Quote:
If we are somehow excluding general population from the title of Philosopher there must needs be acceptance or accreditation from one's peers, by either popular public acceptance, peer vote, or earned degree. If that is the case I would think that not many of us here can justifyably use the title Philosopher.


There is a difference between the professional philosopher and... hobbyist philosopher; I think that term works well and covers the majority of us on the forums.

That said, and in this sort of follows what Justin said, being a hobbyist doesn't mean you are less of a philosopher than the professional. As far as I recall, Socrates was never what we would call a professional philosopher - he was a retired mason who became a hobbyist philosopher (though, perhaps the greatest hobbyist philosopher). Plato became a professional philosopher; he founded a school.
 
NeitherExtreme
 
Reply Thu 4 Sep, 2008 08:11 pm
@Didymos Thomas,
According to Blaise Pascal (not me...):

"To make light of philosophy is to be a true philosopher."
 
Didymos Thomas
 
Reply Thu 4 Sep, 2008 08:25 pm
@NeitherExtreme,
Plato's dialogs have Socrates making jokes all of the time.
 
Ennui phil
 
Reply Mon 13 Oct, 2008 07:22 am
@ltdaleadergt,
Intriguing query.

I may cite that being a philosopher can be any age,the genuine one is the one who can be amiable,potent in philosophizing.The perception he/she gave must be able to be comprehended and practical.
 
Pangloss
 
Reply Mon 13 Oct, 2008 10:32 am
@ltdaleadergt,
Everyone can philosophize, but this does not make them a philosopher. I would really support the idea that some others, like Leo Strauss, have held...the word "philosopher" should really be reserved for those "great thinkers", who devote themselves to the study of philosophy, and who make a meaningful contribution to the field.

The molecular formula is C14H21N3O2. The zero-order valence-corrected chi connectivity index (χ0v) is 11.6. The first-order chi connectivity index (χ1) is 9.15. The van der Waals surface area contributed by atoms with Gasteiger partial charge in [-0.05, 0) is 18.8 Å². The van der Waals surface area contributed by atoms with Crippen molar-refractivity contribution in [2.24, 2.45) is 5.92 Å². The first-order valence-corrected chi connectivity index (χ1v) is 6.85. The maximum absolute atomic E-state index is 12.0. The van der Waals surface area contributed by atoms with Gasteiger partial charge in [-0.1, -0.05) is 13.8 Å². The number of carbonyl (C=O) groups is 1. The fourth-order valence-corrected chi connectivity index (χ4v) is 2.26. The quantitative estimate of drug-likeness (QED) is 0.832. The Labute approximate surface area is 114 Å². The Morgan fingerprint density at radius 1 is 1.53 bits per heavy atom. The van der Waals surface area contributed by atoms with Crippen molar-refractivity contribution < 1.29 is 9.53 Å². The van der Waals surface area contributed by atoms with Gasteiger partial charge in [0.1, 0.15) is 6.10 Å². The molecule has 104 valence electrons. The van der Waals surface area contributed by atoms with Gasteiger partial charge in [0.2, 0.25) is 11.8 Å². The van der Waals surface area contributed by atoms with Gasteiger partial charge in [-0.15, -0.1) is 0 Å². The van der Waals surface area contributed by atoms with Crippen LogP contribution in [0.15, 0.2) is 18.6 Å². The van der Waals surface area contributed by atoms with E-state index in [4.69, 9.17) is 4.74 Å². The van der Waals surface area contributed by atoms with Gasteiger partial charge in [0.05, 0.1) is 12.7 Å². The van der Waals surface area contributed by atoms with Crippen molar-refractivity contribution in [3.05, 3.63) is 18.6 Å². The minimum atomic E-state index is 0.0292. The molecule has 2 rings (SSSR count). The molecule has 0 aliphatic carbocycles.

Rather than being able to regurgitate books read for a BA in philosophy, a true philosopher should actively devote himself to philosophy, engaging others via lectures, articles, or books, and should contribute new, bold ideas or interpretations to the field. An amateur can philosophize, but I wouldn't use the term "philosopher" lightly.
 
Theaetetus
 
Reply Mon 13 Oct, 2008 05:13 pm
@ltdaleadergt,
Well there is a distinction between Philosopher--a title given to the person who philosophizes for a living usually as a Professor of philosophy--and the philosopher--an individual who philosophizes.

The problem with only using the word philosopher in the case of someone that has devoted their study to the field and contribute to it, is that it ignores all the scientists and thinkers that advanced other fields by applying philosophic concepts. Individuals like Albert Einstein, Noam Chomsky, and even Al Gore (the author not the politician--he is two people stuck in one body) are not philosophers in the former definition, but many would consider them philosophers that contributed to physics, linguistics-and then latter political science, and environmental ethics, respectively.